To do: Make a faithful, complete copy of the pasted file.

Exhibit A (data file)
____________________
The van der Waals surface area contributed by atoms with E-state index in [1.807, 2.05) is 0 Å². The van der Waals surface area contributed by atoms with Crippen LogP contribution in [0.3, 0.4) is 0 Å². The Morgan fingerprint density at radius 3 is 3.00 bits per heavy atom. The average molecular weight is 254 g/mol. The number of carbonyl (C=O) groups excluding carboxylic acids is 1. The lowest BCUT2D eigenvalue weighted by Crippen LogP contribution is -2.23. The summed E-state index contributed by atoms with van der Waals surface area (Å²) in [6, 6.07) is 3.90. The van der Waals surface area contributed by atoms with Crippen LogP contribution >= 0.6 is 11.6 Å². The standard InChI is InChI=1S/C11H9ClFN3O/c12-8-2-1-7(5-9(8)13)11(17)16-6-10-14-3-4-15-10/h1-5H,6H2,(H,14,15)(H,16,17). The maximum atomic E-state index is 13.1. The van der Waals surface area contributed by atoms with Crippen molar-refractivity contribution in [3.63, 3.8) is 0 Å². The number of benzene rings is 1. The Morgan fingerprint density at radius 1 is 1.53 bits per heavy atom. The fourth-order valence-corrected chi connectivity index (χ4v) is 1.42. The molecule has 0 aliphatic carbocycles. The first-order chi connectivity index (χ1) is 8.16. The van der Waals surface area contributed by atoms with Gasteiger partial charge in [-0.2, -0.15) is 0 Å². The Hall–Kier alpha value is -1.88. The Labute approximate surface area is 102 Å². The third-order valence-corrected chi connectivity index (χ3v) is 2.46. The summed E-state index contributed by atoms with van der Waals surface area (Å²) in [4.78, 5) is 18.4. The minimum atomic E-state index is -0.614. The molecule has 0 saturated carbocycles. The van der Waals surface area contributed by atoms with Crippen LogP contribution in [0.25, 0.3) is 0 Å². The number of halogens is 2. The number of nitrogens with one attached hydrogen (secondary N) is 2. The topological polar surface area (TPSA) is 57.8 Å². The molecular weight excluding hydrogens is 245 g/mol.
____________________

The van der Waals surface area contributed by atoms with E-state index in [1.807, 2.05) is 0 Å². The van der Waals surface area contributed by atoms with Crippen LogP contribution in [0.3, 0.4) is 0 Å². The Morgan fingerprint density at radius 3 is 3.00 bits per heavy atom. The average molecular weight is 254 g/mol. The number of carbonyl (C=O) groups excluding carboxylic acids is 1. The lowest BCUT2D eigenvalue weighted by Crippen LogP contribution is -2.23. The summed E-state index contributed by atoms with van der Waals surface area (Å²) in [6, 6.07) is 3.90. The van der Waals surface area contributed by atoms with Crippen LogP contribution >= 0.6 is 11.6 Å². The standard InChI is InChI=1S/C11H9ClFN3O/c12-8-2-1-7(5-9(8)13)11(17)16-6-10-14-3-4-15-10/h1-5H,6H2,(H,14,15)(H,16,17). The maximum atomic E-state index is 13.1. The van der Waals surface area contributed by atoms with Crippen molar-refractivity contribution in [3.63, 3.8) is 0 Å². The number of benzene rings is 1. The Morgan fingerprint density at radius 1 is 1.53 bits per heavy atom. The fourth-order valence-corrected chi connectivity index (χ4v) is 1.42. The molecule has 0 aliphatic carbocycles. The first-order chi connectivity index (χ1) is 8.16. The van der Waals surface area contributed by atoms with Gasteiger partial charge in [-0.2, -0.15) is 0 Å². The Hall–Kier alpha value is -1.88. The Labute approximate surface area is 102 Å². The third-order valence-corrected chi connectivity index (χ3v) is 2.46. The summed E-state index contributed by atoms with van der Waals surface area (Å²) in [4.78, 5) is 18.4. The minimum atomic E-state index is -0.614. The molecule has 0 saturated carbocycles. The van der Waals surface area contributed by atoms with Crippen LogP contribution in [0.25, 0.3) is 0 Å². The number of halogens is 2. The number of nitrogens with one attached hydrogen (secondary N) is 2. The topological polar surface area (TPSA) is 57.8 Å². The molecular weight excluding hydrogens is 245 g/mol.